photographs is to go to the church web-site (if there
is one). These usually include not only information
about times of services and activities but also
photographs. Some may have the exterior - perhaps as
a line drawing - but if you are lucky there will also
be pictures of the interior and of other interesting
features. Some have histories of the parish (generally
rather sketchy). How do you find these sites? There
are several ways. Perhaps the easiest is to go to the
Diocesan Home page and find links to the churches in
the Diocese. A list of Home Pages for Anglican parish
churches and communities in the Diocese of Oxford can
be found at www.oxford.anglican.org/parishes.
Links to parishes in the Roman Catholic diocese of
Portsmouth can be found at www.portsmouth-dio.org.uk/diolinks/portlink.htm.
Another way is to use a search engine and look for a
Do you have an interest in
The 'Pubs, Inns and Taverns Index for England,
1801-1900' is a non-profit-making project to create a
nineteenth century database of all premises with
recognisable names, including hotels, coffee houses
and clubs, and their keepers. It was estimated in
lgoo that there were approximately 60,000
establishments in England, from which it is possible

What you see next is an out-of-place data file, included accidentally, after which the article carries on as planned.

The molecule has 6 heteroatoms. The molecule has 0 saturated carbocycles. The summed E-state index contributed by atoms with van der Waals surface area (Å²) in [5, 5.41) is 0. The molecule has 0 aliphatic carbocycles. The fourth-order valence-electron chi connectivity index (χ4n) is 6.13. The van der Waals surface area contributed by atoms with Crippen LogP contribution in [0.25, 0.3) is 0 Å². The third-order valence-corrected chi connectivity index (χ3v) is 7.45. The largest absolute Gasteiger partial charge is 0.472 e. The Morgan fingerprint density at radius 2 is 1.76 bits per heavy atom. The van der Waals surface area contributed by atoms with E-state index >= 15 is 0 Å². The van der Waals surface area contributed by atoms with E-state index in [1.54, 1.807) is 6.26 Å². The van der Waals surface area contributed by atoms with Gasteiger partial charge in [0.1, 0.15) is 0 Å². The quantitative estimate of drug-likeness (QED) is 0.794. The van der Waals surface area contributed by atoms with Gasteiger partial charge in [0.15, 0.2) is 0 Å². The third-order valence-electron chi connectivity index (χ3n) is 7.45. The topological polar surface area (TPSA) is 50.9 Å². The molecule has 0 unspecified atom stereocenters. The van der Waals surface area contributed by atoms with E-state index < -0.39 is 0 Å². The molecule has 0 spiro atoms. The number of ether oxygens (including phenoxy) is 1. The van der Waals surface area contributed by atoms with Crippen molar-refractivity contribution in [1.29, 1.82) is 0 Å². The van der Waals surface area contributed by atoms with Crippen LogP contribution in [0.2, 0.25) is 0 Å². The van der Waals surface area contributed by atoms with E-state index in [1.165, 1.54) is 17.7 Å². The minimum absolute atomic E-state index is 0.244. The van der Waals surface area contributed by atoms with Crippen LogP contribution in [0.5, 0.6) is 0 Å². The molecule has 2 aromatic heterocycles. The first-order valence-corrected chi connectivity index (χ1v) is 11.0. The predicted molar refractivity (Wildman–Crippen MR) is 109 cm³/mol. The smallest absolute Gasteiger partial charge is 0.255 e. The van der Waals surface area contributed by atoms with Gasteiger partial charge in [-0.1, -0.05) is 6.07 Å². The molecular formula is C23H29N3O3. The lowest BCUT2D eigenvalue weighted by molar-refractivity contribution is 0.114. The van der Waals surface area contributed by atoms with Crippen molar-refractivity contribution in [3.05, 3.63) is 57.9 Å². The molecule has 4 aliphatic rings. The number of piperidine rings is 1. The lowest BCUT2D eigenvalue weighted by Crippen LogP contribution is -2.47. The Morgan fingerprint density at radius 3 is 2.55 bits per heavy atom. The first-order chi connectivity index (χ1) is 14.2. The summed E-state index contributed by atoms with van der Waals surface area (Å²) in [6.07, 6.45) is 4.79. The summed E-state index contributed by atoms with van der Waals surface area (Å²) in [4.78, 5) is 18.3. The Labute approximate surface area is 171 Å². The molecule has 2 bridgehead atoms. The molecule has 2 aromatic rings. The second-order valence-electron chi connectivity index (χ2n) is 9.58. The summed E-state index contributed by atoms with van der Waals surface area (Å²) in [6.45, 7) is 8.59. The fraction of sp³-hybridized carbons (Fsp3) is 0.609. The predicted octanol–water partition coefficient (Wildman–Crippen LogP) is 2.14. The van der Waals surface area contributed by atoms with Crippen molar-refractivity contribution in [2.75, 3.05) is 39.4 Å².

to estimate that the finished project will contain
something of the order of 6,500,000 entries. At
present the database has over 317,000 entries.
Details can be found at www.pubsindex.freeserve.co.uk.
The Internet - Source or
At our Open Day one lady commented to me: "There
is really no point in going on the internet for
family history purposes as there are no authoritative
sources of data. Even if you do find information on
individuals you still have to go to the census or,
preferably, parish registers to get the details".
All this is certainly true, but we should not forget
that the real value of the internet is as a resource
for identifying and finding data bases. It is above
all a means of communicating information.
At some sites, such as the PRO at www.pro.gov.uk, it
is now possible to print off leaflets and identify
records before making a visit. In the years to come
we should expect to find 'authoritative data' on the
internet and indexes of births marriages and deaths
since 1837 and census returns. There are no technical
reasons other than political and financial - why
copies of original records should not be accessible.
As a start we already have access to census records
in Scotland (at a price). And, do not forget that the
IGI and ancestral records provided by the LDS can be
searched at www.familysearch.org. This has recently